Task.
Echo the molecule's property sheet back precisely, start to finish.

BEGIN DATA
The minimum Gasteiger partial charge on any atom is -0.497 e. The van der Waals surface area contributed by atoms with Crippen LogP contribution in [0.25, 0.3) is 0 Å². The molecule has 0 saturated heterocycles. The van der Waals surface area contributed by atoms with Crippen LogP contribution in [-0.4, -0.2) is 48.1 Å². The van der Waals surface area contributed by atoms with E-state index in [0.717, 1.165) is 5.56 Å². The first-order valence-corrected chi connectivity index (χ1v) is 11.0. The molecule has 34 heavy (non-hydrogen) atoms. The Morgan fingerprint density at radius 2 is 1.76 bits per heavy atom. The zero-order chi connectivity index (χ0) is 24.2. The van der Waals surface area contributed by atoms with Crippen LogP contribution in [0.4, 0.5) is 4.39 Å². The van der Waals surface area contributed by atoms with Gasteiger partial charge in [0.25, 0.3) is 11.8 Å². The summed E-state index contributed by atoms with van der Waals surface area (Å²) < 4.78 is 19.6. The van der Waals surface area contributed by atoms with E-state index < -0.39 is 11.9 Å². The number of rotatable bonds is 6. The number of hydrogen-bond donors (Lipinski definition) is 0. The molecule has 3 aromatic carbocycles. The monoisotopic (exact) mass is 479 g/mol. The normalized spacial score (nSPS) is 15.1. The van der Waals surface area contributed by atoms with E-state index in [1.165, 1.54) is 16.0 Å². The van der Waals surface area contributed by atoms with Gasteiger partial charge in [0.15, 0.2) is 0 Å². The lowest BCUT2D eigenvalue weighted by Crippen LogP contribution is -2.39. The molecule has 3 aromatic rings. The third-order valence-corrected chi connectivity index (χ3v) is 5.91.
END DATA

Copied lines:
The minimum Gasteiger partial charge on any atom is -0.497 e. The van der Waals surface area contributed by atoms with Crippen LogP contribution in [0.25, 0.3) is 0 Å². The molecule has 0 saturated heterocycles. The van der Waals surface area contributed by atoms with Crippen LogP contribution in [-0.4, -0.2) is 48.1 Å². The van der Waals surface area contributed by atoms with E-state index in [0.717, 1.165) is 5.56 Å². The first-order valence-corrected chi connectivity index (χ1v) is 11.0. The molecule has 34 heavy (non-hydrogen) atoms. The Morgan fingerprint density at radius 2 is 1.76 bits per heavy atom. The zero-order chi connectivity index (χ0) is 24.2. The van der Waals surface area contributed by atoms with Crippen LogP contribution in [0.4, 0.5) is 4.39 Å². The van der Waals surface area contributed by atoms with Gasteiger partial charge in [0.25, 0.3) is 11.8 Å². The summed E-state index contributed by atoms with van der Waals surface area (Å²) < 4.78 is 19.6. The van der Waals surface area contributed by atoms with E-state index < -0.39 is 11.9 Å². The number of rotatable bonds is 6. The number of hydrogen-bond donors (Lipinski definition) is 0. The molecule has 3 aromatic carbocycles. The monoisotopic (exact) mass is 479 g/mol. The normalized spacial score (nSPS) is 15.1. The van der Waals surface area contributed by atoms with E-state index in [1.165, 1.54) is 16.0 Å². The van der Waals surface area contributed by atoms with Gasteiger partial charge in [0.15, 0.2) is 0 Å². The lowest BCUT2D eigenvalue weighted by Crippen LogP contribution is -2.39. The molecule has 3 aromatic rings. The third-order valence-corrected chi connectivity index (χ3v) is 5.91.